22-12-2021 Centaurus A is a giant elliptical active galaxy 12 million light years away. At its heart is a black hole with a mass of 55 million suns. Astronomers have produced the most comprehensive picture of radio emissions from the closest supermassive black hole to Earth. POLICY RESEARCH AND TECHNOLOGY ICRAR/CURTIN AND CONNOR MATHERNE LSU

The gas that surrounds it only needs twelve minutes to go around this galactic object, almost at the speed of light, whereas in the case of M87*, it takes two weeks. This means that the luminosity and configuration of the gas changed very rapidly during the observation.

“It’s as if you wanted to take a sharp picture of a dog that wants to grab its tail”, commented Chi-Kwan Chan, a scientist at EHT.

Project scientists searched for a ring of light (disintegrating superheated matter and radiation flowing at tremendous speed around the edge of the event horizon) around a region of darkness that represents the true black hole. This is called the shadow or silhouette of the black hole.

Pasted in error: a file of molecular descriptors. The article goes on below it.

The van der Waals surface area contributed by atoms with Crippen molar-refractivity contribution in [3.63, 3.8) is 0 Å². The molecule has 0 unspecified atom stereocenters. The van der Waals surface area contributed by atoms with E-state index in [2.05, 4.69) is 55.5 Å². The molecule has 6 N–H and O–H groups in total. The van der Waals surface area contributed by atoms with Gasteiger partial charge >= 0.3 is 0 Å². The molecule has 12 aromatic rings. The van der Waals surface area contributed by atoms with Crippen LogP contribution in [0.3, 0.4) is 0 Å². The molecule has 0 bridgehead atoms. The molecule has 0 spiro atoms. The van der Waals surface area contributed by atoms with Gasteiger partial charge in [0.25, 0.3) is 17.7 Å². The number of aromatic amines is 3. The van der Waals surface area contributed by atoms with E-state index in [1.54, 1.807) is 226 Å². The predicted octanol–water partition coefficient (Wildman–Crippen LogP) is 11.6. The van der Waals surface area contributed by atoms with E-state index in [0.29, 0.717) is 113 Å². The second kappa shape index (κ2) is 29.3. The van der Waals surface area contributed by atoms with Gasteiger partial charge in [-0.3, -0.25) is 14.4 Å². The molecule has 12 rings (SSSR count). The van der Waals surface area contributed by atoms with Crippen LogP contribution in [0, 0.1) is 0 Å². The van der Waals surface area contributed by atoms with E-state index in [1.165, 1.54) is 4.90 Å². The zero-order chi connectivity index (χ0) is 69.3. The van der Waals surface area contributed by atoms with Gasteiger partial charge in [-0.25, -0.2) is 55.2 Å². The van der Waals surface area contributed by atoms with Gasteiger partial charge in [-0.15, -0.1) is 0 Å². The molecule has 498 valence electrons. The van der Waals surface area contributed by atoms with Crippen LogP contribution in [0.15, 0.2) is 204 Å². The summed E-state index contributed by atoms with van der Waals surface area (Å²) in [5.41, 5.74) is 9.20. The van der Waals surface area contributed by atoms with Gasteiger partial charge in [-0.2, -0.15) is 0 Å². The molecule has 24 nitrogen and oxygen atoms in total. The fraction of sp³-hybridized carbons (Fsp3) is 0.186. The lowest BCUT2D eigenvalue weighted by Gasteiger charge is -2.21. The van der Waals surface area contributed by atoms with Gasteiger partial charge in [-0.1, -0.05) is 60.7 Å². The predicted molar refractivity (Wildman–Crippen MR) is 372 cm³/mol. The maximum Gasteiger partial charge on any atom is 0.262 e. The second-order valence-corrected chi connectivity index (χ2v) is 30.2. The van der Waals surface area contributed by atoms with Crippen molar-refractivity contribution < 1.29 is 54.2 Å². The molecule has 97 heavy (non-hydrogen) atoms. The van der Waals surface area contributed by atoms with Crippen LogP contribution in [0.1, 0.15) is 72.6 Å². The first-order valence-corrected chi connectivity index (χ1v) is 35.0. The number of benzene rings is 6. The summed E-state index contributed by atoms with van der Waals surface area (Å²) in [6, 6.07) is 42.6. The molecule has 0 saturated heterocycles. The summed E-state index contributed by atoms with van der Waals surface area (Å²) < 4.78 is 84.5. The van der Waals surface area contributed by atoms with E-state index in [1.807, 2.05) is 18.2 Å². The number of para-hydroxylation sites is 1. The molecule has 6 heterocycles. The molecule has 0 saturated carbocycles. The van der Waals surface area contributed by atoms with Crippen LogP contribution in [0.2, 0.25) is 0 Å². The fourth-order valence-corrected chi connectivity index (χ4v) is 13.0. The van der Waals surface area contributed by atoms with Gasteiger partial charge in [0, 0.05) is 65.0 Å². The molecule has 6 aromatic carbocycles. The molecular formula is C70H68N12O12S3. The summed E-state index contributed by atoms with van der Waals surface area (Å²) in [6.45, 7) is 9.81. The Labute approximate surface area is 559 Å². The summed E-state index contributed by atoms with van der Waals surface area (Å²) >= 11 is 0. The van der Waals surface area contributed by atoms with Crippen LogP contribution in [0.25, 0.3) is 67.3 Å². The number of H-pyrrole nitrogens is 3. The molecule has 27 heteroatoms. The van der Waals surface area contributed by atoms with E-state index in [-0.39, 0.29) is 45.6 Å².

The two images available to scientists today, and their comparison, will allow a detailed study of the behavior of matter under extreme conditions, with plasma at “billions of degrees, powerful magnetic currents and matter moving at near light speed” Professor Heino Falcke, former head of the scientific council of the EHT which produced the image of M87 *, explained to AFP.

These harsh conditions will allow the exploration of phenomena such as space-time warps near a supermassive object, preceded by the theory of general relativity that Albert Einstein formulated in 1915.

There are different categories of black holes. The smallest are the so-called stellar-mass black holes formed by the collapse of massive individual stars at the end of their life cycles. There are also black holes intermediate mass, a step forward in the mass. And finally there are the supermassive black holes that inhabit the center of most galaxies. They are thought to appear relatively soon after the formation of their galaxies, gobbling up huge amounts of matter to grow to colossal size.